Michelle is one of the runners up from our last Chef Uniforms NRA Contest back in April, as well as a model chef. That made July’s Chef of the Month decision a very easy one! Below is a little biography, followed by our interview and a little something extra for our readers.
A little about Michelle
Michelle grew up in Florida, and is a single mother of a beautiful daughter and handsome son. She is a sister to two older brothers and two younger brothers. Her passion for cooking began as a child, spending time in the kitchen watching her mother and grandmother. While her brothers were watching cartoons, she was watching the greats: Julia Child, Graham Kerr, and let’s not forget Justin Wilson.
Michelle told us, “I received my very first cook book when I was 14. My Mom got it for me with green stamps. I remember the day she and I sat down and filled all the green stamp books, and when we were done, we counted them and she handed me the catalog and said, pick something, and all I remember seeing in that book was “The Better Homes and Garden Cookbook.” I don’t think it was much of a surprise to my Mother. That was the start of the rather large collection of cookbooks that continue to grow today.”
At the age of 16, Michelle was lucky enough to be taught the art of Real Italian cooking by the famous boxer, Jake LaMotta, also known as “The Raging Bull”. It was then that she learned that true Italians say “Gravy”, not “sauce”.
Over the course of her life she has been in and out of the food industry working in restaurants and catering while working towards a degree in Design from Penn State University. Prior to pursuing her career in culinary arts full time, she worked as a residential designer for 15+ years, still catering on the side, because of her love and passion for cooking.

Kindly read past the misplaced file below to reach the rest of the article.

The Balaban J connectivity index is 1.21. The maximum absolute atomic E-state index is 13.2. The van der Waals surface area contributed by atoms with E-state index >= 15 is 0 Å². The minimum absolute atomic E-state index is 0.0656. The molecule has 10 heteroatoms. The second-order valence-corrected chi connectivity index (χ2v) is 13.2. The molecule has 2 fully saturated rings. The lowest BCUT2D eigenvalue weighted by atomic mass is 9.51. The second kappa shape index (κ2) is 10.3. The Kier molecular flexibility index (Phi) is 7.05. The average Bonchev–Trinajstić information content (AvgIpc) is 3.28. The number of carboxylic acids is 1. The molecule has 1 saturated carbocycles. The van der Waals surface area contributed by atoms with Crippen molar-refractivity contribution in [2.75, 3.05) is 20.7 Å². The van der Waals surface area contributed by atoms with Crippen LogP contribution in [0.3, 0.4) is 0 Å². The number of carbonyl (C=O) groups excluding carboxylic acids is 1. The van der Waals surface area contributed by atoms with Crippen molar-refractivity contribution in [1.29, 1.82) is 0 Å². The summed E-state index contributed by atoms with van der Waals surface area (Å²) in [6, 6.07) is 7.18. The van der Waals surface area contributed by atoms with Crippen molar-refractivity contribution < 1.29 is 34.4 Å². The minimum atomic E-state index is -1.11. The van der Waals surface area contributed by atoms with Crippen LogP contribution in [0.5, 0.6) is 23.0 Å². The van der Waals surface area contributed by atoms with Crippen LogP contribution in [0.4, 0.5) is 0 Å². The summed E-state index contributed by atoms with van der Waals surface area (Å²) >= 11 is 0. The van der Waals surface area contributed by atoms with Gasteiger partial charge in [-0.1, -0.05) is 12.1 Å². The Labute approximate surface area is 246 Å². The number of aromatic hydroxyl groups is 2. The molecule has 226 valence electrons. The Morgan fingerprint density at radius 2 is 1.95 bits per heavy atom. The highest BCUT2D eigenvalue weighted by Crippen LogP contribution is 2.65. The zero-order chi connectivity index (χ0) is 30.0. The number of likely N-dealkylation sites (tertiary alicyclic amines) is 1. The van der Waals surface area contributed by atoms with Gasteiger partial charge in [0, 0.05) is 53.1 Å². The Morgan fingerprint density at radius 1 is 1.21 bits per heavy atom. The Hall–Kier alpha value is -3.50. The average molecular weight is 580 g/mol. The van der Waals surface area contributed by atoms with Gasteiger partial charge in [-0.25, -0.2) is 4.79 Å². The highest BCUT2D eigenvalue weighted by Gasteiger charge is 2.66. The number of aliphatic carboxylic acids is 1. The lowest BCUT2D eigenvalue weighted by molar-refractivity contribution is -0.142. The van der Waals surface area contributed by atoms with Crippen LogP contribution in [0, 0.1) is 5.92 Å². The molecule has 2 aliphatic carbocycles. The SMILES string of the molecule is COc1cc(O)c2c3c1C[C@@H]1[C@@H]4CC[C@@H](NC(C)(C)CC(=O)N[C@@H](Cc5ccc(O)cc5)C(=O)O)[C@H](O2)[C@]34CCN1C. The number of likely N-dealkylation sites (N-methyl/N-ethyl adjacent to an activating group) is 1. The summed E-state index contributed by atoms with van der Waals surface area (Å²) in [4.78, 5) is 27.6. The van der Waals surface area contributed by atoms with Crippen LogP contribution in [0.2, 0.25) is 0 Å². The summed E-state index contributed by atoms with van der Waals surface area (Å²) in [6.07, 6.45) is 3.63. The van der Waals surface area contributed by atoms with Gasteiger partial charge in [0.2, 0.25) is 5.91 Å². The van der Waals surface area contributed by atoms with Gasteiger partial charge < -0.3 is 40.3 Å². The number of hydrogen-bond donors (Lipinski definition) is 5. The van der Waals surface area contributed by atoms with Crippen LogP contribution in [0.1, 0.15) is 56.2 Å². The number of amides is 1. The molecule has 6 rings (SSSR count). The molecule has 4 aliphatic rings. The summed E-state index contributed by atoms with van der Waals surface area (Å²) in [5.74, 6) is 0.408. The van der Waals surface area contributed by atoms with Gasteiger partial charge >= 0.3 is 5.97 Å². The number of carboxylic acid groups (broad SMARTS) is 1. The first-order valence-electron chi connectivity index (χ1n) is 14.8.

“ When the housing market took a fall I was faced with the decision of what am I going to do now to support myself and children, and everyone had the same answer for me. “What do you mean, ‘What are you going to do now?’ You’re going to do what you love and do best, COOK!”
“With many years of experience in the Restaurant, lounge and full service catering business, I consider myself to be self-taught. My work with many great local chefs and cooks over the years has influenced and added to my evolution as a chef.”
“So here I am now living a dream. Cooking full-time, creating foods that people love. I have always loved watching people enjoy the food I prepared for them, and I wait for the sounds they make when tasting it for the first time and the occasional roll the eyes to the back of their heads is a huge plus.”
1. What made you decide to become a chef?
I have been cooking since I was 8 years old. I went to PSU and have a degree in Design and was a residential designer for 15 years. I did small catering jobs on the side, only because I love to cook. When the housing market took a bad hit I was pretty much out of a job, and so I decided to turn to my one true love to make a living and I have never been happier.
2. What education or experience would you recommend for aspiring chefs?
Watch and ask questions to everyone you see cook, or who you know that cooks. Everyone has special techniques and short cuts they can share, some of the best cooks are those who have learned through life’s trial and errors. The only dumb questions are the ones that aren’t asked.
3. What would you recommend as far as on-the-job training?
Work in every aspect of the restaurant field; front and back of the house. You will have more knowledge and compassion for your fellow co-workers. This will help you become the very best Executive chef because you will know what everyone’s part is and what they go through to have a smoother-running operation in both the front and in the back of the house.